Total RNA was extracted from PBMCs, HL60, Kasumi-1, HL60/ADR, HS-5, HL60 transfected with sh-CRNDE and HL60/ADR transfected with sh-CRNDE cells. Total RNA extraction was performed using TRIzol reagent (Invitrogen, Karlsruhe, Germany) according to the manufacturer’s instructions. Then, reverse-transcribed into cDNA using the reverse transcription kit from Applied Biosystems (Foster City, CA, U.S.A.). The obtained cDNA was amplified in an ABI Prism 7900HT Fast Real-Time PCR System. mRNA relative expression levels of each gene were represented by 2−ΔΔCt method, and β-action was used as the internal reference. The primers used for qRT-PCR were as follows: CRNDE sense, 5′-TGA AGG AAG GAA GTG GTG CA-3′ and antisense, 5′-TCC AGT GGC ATC CTA CAA GA-3′; MDR1 sense, 5′-CCC ATC ATT GCA ATA GCAGG-3′ and antisense, 5′-GTT CAA ACT TCT GCT CCT GA-3′; β-actin: sense, 5′-GAC TTA GTT GCG TTA CAC CCT TTC-3′ and antisense, 5′-TGC TGT CAC CTT CAC CGT TC-3′.
For semi-quantitative PCR analyses, specific DNA fragments of CRNDE and β-actin were visualized by agarose gel electrophoresis.
Western blot analysis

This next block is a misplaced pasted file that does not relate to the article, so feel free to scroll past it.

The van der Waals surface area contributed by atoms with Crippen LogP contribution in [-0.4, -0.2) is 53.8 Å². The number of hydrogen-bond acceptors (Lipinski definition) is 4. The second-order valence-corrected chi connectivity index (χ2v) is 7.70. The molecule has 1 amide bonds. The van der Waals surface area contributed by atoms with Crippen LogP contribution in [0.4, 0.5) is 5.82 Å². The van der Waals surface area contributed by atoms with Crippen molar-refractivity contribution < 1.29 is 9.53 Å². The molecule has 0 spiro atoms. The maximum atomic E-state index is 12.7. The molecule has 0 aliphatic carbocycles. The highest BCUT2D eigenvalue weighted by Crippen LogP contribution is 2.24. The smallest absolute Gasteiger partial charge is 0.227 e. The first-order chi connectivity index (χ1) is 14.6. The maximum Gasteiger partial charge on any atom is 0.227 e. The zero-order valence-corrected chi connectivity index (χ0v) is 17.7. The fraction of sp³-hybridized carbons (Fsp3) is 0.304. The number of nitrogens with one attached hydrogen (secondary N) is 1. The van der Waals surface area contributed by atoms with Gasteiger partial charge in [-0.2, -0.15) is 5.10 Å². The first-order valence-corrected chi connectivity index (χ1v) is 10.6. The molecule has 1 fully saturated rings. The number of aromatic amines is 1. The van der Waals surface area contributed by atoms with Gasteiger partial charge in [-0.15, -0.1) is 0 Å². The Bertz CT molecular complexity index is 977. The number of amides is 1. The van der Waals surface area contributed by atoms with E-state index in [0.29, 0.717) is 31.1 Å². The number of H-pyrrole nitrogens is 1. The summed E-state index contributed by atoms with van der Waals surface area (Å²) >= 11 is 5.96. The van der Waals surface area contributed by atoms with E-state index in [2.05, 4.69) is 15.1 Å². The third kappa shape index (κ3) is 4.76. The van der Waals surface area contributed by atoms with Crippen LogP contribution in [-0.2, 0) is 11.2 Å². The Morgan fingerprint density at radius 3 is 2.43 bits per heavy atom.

Cells were lysed in RIPA lysis buffer with proteinase inhibitor cocktail (Boster, Wuhan, China) and total proteins were extracted. Proteins were quantified using the BCA protein assay (Pierce, Rockford, IL, U.S.A.). Forty micrograms of proteins were separated by 10% SDS/PAGE, transferred on to PVDF membranes (Millipore, Billerica, MA, U.S.A.) and immune blotted with the respective primary antibodies at 4°C overnight. After washing three times, the membranes were incubated with HRP-linked secondary antibody at room temperature for 1 h. Protein bands were signaled using a chemiluminescence (ECL) reagent (Beyotime Biotechnology). The following antibodies were used in the present study with the respective concentration: p-glycoprotein (P-gp) (1:1000; Cell Signaling Technology, Danvers, MA, U.S.A.), Ki67 (1:200; Santa Cruz Biotechnology, Santa Cruz, CA), cleaved caspase-3 (1:1000; Cell Signaling Technology), β-catenin (1:400; Santa Cruz Biotechnology), c-Myc (1:1000; Cell Signaling Technology), cyclinD1 (1:800; Santa Cruz Biotechnology), β-actin (1:1000; Cell Signaling Technology), and IgG-horseradish peroxidase (HRP) (1:4000; Santa Cruz Biotechnology).
Methyl-thiazol tetrazolium assays
Cell proliferation was determined using the methyl-thiazol tetrazolium (MTT) assays. The infected cells were plated at a density of 1 × 103 cells/well into 96-well plates and cultured for the indicated times (0, 1, 2, 3 days). Then, 20 μl of MTT (Sigma–Aldrich, St. Louis, MO, U.S.A.) was added into each well and incubated for 4 h. Subsequently, 200 μl of DMSO (Tianjin Beilian Reagent Co., Ltd., China) was added into all wells to dissolve the formazan crystals. The determination of optical density (OD) values was conducted at 490 nm at different time points using a microplate reader absorbance test plate (Molecular Devices, Sunnyvale, CA, U.S.A.).